# Positive integer solution to equation $(x_1+x_2+x_3)(y_1+y_2+y_3+y_4)=15$

What is the total number of positive integer solution to the equation

$(x_1+x_2+x_3)(y_1+y_2+y_3+y_4)=15$

a) 20 $\qquad$ $\qquad$ $\qquad$ $\qquad$ b) 18

c) 10 $\qquad$ $\qquad$ $\qquad$ $\qquad$ d) 4

Sol. $(1,1,1,)(2,1,1,1)$, $(1,1,1,)(1,2,1,1)$

$(1,1,1,)(1,1,2,1)$ , $(1,1,1,)(1,1,1,2)$

Hence there are only 4 positive integer solution to the equation.

Is there any other way to approach this question or this is only one which i have done?

• We have $15=3\cdot 5$ as the only possible factorization, because $x_1+x_2+x_3\ge 3$, and $y_1+\cdots +y_4\ge 4$. So we are done, and there are $4$ possibilities. Jun 30, 2016 at 15:40

Since $15 = 1\cdot15 = 3 \cdot 5$, the only possibilities are

$$(x_1 + x_2 + x_3, y_1 + y_2 + y_3 + y_4) = (1, 15), (15, 1), (3, 5), (5, 3)$$

Since the variables are all at least $1$, we can rule out the case where $x_1 + x_2 + x_3 = 1$ or where $y_1 + y_2 + y_3 + y_4 = 1, 3$ for the minimum values of each sum exceeds the respective assignments.

This leaves us with

$$(x_1 + x_2 + x_3, y_1 + y_2 + y_3 + y_4) = (3, 5)$$

Here we see that the only possible assignment for $x_1, x_2, x_3$ is $x_1 = x_2 = x_3 = 1$. So we only need to count the number of solutions to

$$y_1 + y_2 + y_3 + y_4 = 5$$

which is possible via the Stars and Bars method. In fact, you don't even need this at all if you consider the fact that $y_1, y_2, y_3, y_4 \ge 1$.

• I never get when and where to apply Stars and Bars method while solving problem. Jun 30, 2016 at 16:13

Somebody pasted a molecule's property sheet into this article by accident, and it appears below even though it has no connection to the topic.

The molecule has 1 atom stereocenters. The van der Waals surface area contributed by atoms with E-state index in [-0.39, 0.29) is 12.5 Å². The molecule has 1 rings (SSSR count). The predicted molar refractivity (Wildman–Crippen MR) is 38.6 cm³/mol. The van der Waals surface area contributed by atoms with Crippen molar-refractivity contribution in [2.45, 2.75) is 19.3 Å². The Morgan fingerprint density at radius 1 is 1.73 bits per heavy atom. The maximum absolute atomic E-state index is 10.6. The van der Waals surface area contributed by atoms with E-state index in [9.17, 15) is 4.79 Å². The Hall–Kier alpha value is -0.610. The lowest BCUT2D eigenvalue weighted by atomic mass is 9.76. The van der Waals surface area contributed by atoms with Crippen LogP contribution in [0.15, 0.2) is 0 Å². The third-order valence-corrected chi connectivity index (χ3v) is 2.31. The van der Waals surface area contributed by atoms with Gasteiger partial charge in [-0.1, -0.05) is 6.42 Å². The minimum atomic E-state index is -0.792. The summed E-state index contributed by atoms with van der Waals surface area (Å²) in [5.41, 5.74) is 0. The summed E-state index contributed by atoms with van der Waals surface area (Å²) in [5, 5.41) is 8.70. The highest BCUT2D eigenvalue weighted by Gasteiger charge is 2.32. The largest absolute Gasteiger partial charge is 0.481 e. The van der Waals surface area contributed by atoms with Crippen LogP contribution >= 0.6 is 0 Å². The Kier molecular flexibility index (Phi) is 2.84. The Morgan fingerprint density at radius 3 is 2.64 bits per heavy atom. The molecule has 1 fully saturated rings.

• @slowbutkeenlearner It is the go-to technique when solving things like counting the number of non-negative solutions to $x_1 + x_2 + x_3 = 100$. Jul 1, 2016 at 11:29

$15 = 5 * 3$, So $(x_1 + x_2 + x_3) = 3$ or $5$ same for the other one. $(y_1 + y_2 + y_3 + y_4) = 3$ has no solution. $\therefore$ $(x_1 + x_2 + x_3) = 3$ and $(y_1 + y_2 + y_3 + y_4) = 5$. Now you know $x_1, x_2, x_3$ can't be greater than $1$. $\therefore$ the only solution for it is $(1 + 1 + 1)$. In $(y_1 + y_2 + y_3 + y_4) = 5$, only one variable can be $2$, rest have to $1$. Now we can use permutation here as we have to arrange $2$ in $4$ possible position. $$P = {n!\over (n-r)!}$$ $$P = {4!\over (4-1)!} = 4$$

Since all the integers are positive, we can only have $$x_1+x_2+x_3=3$$ $$y_1+y_2+y_3+y_4=5$$ In the first equation, clearly $x_1=x_2=x_3=1$ In the second,only one is equal to $2$ and everything else is equal to 1 Hence, the solutions: $$(1,1,1)(2,1,1,1)$$ $$(1,1,1)(1,2,1,1)$$ $$(1,1,1)(1,1,2,1)$$ $$(1,1,1)(1,1,1,2)$$

4 possibilities.